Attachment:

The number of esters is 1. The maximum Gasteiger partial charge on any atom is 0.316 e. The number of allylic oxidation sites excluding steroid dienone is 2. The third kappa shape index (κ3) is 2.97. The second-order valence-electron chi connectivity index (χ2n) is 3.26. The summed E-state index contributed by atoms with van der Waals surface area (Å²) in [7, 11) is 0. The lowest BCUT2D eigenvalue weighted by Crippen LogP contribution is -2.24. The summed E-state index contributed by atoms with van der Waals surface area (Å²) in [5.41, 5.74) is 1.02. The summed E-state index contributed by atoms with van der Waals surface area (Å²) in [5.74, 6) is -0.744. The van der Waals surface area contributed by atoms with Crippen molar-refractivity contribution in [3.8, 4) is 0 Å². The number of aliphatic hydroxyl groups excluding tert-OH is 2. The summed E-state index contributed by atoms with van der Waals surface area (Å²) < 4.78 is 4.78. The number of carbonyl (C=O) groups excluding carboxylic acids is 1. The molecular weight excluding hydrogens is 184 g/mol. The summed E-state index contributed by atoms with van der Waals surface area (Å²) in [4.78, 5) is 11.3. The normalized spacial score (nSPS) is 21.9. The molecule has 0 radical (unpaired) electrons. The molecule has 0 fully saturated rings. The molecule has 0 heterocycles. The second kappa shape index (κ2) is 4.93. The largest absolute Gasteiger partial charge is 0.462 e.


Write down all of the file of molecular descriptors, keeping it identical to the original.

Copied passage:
The number of esters is 1. The maximum Gasteiger partial charge on any atom is 0.316 e. The number of allylic oxidation sites excluding steroid dienone is 2. The third kappa shape index (κ3) is 2.97. The second-order valence-electron chi connectivity index (χ2n) is 3.26. The summed E-state index contributed by atoms with van der Waals surface area (Å²) in [7, 11) is 0. The lowest BCUT2D eigenvalue weighted by Crippen LogP contribution is -2.24. The summed E-state index contributed by atoms with van der Waals surface area (Å²) in [5.41, 5.74) is 1.02. The summed E-state index contributed by atoms with van der Waals surface area (Å²) in [5.74, 6) is -0.744. The van der Waals surface area contributed by atoms with Crippen molar-refractivity contribution in [3.8, 4) is 0 Å². The number of aliphatic hydroxyl groups excluding tert-OH is 2. The summed E-state index contributed by atoms with van der Waals surface area (Å²) < 4.78 is 4.78. The number of carbonyl (C=O) groups excluding carboxylic acids is 1. The molecular weight excluding hydrogens is 184 g/mol. The summed E-state index contributed by atoms with van der Waals surface area (Å²) in [4.78, 5) is 11.3. The normalized spacial score (nSPS) is 21.9. The molecule has 0 radical (unpaired) electrons. The molecule has 0 fully saturated rings. The molecule has 0 heterocycles. The second kappa shape index (κ2) is 4.93. The largest absolute Gasteiger partial charge is 0.462 e.